The Producers[edit]

The same year the fledgling film writer and director Mel Brooks pitched his project, Springtime for Hitler to Glazier, having previously made numerous unsuccessful attempts to interest movie producers. Over lunch in Glazier's office, Brooks acted out all the parts and began singing Springtime for Hitler. Glazier reported that he had never laughed so hard in his life. "He spit out his coffee and tuna sandwich and couldn't stop laughing," recalled Brooks. "He said "I vow to get this movie made. The world must see this picture.""[2][5][6] Glazier struggled at first to interest movie studios in the show business satire, but with perseverance Joseph E. Levine at Avco Embassy accepted the project and agreed to let Brooks direct the movie.[2][5] Filming was not without its challenges. Brooks was an anxious, perfectionist and difficult novice director, who had problems communicating with the actors.[5][6] Zero Mostel was also often angry and demanding, and Glazier had to mediate between the director, Mostel and others.[2][5] Despite frequent requests from Brooks for extra money and resources, Glazier succeeded in bringing the film in under budget.[2] Brooks remembered Glazier as a producer was "very bright, warm and a bit of a bon vivant. Sidney was the first one to say, "The dailies look good, let's have a party." He'd have a party about anything – have a few drinks, canapés and pretty girls. He was right out of a black-and-white Fred Astaire and Ginger Rogers movie."[7] The film, renamed The Producers at the insistence of Levine, had a mixed reception. Many critics gave it poor reviews, but the actor and comedian Peter Sellers was so enthralled that he took out ads in various trade papers praising the film as "the essence of all great comedy combined in a single motion picture."[2][5] The film went on to become a cult classic, and in 1996 was entered into the National Film Registry as a "culturally, historically and aesthetically significant film."[2][7] In his 2001 Tony Award acceptance speech for the Broadway adaptation of the film, Brooks credited Glazier as the "man who made it happen."[1] He recalled "None of it – all of this wonderful, magical stuff – would be, if it wasn't for the faith and courage of this terrific guy."[1]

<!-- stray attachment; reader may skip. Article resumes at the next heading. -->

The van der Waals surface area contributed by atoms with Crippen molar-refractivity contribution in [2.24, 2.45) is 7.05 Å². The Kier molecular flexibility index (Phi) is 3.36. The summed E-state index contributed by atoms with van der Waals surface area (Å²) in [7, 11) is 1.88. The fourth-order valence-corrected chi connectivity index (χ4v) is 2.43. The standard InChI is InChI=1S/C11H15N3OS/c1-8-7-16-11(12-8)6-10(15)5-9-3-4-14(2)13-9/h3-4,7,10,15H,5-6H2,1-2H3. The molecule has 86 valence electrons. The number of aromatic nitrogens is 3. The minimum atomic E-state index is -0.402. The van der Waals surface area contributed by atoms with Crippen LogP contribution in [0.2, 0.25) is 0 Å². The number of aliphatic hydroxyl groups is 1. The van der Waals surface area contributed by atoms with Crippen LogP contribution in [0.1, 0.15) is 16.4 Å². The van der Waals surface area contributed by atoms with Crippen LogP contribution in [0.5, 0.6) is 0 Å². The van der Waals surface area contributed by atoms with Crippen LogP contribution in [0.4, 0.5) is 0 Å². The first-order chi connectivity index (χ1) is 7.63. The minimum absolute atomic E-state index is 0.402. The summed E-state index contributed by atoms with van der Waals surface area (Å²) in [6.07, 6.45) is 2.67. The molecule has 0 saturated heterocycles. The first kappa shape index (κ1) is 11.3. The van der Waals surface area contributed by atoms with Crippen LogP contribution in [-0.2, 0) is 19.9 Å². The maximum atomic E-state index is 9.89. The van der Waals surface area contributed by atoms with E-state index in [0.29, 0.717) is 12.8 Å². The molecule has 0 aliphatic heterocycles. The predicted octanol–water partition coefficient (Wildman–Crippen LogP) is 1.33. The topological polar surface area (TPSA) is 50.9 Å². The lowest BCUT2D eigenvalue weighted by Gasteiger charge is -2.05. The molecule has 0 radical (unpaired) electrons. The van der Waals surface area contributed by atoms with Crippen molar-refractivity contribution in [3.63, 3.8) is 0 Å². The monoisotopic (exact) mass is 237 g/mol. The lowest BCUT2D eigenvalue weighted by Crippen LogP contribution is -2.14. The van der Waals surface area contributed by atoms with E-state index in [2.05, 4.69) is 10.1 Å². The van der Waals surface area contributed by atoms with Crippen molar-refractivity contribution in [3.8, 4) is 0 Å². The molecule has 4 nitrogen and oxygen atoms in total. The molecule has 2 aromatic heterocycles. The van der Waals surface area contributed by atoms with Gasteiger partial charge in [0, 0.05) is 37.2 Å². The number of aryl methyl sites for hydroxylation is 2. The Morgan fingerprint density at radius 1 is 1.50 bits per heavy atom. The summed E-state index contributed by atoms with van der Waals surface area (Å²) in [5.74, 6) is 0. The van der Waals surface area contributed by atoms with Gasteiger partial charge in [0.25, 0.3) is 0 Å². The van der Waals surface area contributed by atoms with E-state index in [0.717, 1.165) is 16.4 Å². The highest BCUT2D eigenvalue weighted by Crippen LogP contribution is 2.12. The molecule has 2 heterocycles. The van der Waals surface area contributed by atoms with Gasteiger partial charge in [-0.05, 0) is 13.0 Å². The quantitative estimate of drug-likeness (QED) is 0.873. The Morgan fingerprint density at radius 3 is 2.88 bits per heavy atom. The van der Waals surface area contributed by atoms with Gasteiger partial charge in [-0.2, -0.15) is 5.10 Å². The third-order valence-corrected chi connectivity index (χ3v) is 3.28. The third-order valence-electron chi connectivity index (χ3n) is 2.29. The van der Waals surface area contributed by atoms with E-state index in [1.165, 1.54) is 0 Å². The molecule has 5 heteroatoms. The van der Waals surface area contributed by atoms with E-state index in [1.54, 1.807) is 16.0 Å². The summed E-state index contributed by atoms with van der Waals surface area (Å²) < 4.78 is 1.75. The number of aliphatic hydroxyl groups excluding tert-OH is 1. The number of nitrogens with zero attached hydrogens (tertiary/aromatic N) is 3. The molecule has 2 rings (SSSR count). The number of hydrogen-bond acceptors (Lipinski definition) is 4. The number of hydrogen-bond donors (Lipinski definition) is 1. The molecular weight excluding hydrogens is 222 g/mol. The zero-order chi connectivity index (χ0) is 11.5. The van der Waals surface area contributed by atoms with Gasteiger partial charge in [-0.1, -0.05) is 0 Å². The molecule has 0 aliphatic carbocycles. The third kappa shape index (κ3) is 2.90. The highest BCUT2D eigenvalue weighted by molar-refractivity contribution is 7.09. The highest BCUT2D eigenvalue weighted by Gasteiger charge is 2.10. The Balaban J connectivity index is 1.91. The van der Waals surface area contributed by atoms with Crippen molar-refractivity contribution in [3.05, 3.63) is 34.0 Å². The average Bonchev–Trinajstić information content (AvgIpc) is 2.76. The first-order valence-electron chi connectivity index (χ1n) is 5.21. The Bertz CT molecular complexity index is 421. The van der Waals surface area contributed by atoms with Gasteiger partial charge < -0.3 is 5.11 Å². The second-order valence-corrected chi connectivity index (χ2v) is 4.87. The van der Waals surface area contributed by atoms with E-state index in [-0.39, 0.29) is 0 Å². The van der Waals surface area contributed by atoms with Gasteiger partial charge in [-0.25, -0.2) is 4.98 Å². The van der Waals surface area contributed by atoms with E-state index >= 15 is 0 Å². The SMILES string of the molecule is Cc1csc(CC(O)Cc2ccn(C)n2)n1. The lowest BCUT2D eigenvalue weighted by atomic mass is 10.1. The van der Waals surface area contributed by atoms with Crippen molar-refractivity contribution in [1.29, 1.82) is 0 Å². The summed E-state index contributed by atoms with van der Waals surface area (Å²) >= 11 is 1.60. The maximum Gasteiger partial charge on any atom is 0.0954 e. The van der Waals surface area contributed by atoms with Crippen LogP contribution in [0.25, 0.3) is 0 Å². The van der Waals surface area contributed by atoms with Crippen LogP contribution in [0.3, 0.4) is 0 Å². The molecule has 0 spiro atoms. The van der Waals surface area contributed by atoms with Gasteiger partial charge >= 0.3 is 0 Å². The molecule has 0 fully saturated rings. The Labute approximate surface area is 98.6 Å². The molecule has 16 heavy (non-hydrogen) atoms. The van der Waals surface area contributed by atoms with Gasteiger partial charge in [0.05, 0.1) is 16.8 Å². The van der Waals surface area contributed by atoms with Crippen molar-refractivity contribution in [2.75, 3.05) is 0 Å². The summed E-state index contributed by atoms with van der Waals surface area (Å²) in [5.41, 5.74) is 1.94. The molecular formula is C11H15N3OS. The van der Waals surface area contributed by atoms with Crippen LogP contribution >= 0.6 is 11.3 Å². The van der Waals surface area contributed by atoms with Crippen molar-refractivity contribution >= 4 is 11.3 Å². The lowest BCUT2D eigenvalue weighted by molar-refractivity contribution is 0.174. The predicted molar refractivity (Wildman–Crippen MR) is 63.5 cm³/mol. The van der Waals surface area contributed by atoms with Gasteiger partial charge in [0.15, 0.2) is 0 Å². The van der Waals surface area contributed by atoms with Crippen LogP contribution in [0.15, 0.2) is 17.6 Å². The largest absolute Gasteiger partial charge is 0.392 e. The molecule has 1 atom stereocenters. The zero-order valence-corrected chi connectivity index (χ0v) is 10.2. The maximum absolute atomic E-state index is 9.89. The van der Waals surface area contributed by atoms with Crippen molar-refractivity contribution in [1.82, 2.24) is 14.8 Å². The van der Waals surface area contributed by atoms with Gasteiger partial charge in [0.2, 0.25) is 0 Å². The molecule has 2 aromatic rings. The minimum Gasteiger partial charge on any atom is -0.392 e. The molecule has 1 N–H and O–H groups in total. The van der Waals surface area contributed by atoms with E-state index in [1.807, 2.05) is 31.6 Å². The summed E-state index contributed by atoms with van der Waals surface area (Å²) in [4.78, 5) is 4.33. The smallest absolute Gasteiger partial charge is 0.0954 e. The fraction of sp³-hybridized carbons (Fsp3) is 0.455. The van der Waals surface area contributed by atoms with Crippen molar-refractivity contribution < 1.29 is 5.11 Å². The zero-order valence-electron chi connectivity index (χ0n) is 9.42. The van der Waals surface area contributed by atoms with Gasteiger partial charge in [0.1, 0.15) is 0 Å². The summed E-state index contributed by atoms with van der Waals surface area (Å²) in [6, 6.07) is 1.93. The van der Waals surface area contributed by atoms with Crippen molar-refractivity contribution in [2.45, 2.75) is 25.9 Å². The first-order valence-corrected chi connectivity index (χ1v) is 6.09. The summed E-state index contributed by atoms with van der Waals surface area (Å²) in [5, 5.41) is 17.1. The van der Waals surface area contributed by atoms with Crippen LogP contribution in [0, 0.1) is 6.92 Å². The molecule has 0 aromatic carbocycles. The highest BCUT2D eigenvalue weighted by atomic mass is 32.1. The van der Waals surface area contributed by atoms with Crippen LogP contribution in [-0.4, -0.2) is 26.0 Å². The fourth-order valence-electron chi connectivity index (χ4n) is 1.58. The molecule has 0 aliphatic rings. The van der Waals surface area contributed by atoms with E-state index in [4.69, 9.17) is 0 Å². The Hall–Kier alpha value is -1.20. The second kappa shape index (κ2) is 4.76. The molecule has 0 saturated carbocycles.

Later career[edit]

Glazier formed a distribution company, Universal Marion Corporation Pictures, and acted as executive producer on films, such as Woody Allen's Take the Money and Run (1969), Waris Hussein's Quackser Fortune Has a Cousin in the Bronx (1970), Mel Brooks's Twelve Chairs (1970), and Glen and Randa (1971).[1][4] The company managed the US distribution of Luis Buñuel's Milky Way (1969) and the Dario Argento film The Bird with the Crystal Plumage (1970).[1]